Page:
Liette Masse graduated from the Bachelor of Tourism Management program in 2019. She returned as a mature student because she wanted a bachelor’s degree on her resume to complement her extensive work experience. She currently works as Donor and Alumni Relations Manager at VIU.
This blog series shares the stories of VIU alumni to help inspire the next generation of students. In this blog, Liette shares more about her career path and why earning a bachelor’s degree is so important as well as some advice to help current VIU students get career ready.
How important is education in career advancement?
It wasn’t key in the first 10 years of my career, but then there were cases where I knew I wasn’t advancing because I didn’t have a college degree. I’m from Ontario and when I moved here the job market was more competitive. That’s what I share when I talk to diploma students who are considering whether or not to pursue a bachelor’s degree. Do it now. You are already in the zone! Going back into your thirties to take a degree is tough, but it is possible. I work full time and go to school full time. That’s hard work. Another reason I went back to school was not only so I could advance into management in my career, I was also looking for a change.
Tell us about your career development.
I started my career in the non-profit industry, then I ended up in urban parks and recreation. I decided that I wanted to get into first level management, so I enrolled at VIU. I found a job on campus in the Athletics and Recreation department. I also do several different contracts in different departments on campus. One of them is in the Alumni Relations office, as the Alumni Relations Coordinator. After completing my degree, I applied for the position of Manager of Donor and Alumni Relations.
What aspects of your background were most helpful?
I’ve done a lot of community development work and no matter what I have for work, I’ve always been involved in the community and working with different organizations to deliver programs, and that’s what brought me to this office. Engaging alumni and working with donors, I still do the community development part for VIU.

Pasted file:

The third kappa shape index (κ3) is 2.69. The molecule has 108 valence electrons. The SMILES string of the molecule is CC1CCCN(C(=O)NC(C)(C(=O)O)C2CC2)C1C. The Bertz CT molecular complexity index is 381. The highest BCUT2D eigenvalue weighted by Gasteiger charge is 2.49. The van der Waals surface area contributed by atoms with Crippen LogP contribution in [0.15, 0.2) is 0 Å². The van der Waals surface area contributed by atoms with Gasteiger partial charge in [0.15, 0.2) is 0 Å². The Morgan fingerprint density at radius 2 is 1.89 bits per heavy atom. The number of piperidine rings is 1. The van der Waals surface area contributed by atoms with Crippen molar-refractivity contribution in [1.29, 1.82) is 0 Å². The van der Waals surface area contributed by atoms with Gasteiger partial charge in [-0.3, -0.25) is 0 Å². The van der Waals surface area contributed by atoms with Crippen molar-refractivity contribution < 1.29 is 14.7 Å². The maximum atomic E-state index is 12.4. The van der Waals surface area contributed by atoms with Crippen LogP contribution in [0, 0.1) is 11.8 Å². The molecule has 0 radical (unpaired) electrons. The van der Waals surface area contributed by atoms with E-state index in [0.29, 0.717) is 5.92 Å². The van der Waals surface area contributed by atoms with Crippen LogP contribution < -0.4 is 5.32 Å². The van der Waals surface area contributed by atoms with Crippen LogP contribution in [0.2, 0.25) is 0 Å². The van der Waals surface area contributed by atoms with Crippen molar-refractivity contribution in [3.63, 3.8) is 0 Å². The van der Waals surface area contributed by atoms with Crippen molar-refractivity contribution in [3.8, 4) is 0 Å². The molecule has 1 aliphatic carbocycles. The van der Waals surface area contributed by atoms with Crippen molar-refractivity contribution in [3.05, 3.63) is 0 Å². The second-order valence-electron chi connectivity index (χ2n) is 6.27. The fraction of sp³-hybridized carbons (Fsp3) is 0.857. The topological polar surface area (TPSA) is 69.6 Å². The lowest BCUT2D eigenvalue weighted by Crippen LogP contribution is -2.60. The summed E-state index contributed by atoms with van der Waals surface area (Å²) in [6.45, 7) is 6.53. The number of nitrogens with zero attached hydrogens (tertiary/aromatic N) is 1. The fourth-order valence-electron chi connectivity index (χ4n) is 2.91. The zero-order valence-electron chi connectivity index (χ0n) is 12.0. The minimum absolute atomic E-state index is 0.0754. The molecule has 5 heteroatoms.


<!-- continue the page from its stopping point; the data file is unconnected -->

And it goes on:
What incentives are there to stay at the same job?
When I started at VIU, I didn’t want to leave the institution. I love being in the post-secondary environment. We also have good benefits and a very good pension. We have the option of splitting our work week between working from home and from the office, which gives us flexibility and helps with work-life balance.
What type of experience would you recommend people have before entering this field?
A lot of experience working with various stakeholders and community groups is important before getting into this type of role. Networking and engaging is important. Ideally, it would be great to be paid given the current inflation situation, but I think it’s also important for students to get some volunteer experience. It’s important to have a designation, but having real-world experience is essential.
If you did a job search today, how would you go about it?
Having an updated LinkedIn profile is very important. It is very important to maintain an online presence and I highly recommend it. In the past, networking and word of mouth helped me get a job.
Do you consider switching careers to be a bad thing?
Career change means growth. I’ve taken something from every job I’ve had to help me with my next one. We are a new team in our office. Some come internally from other departments, and some externally. The transferable skills each candidate brings has propelled our team to reach their full potential. I’d say it’s a good mix.
What is your advice for students who want to stay and work for VIU like you?
Stay connected, take any opportunity that comes your way, join committees, get involved. Don’t just come to VIU to go to class. Get involved in the community. That’s what helped me get to the position I’m lucky to hold here.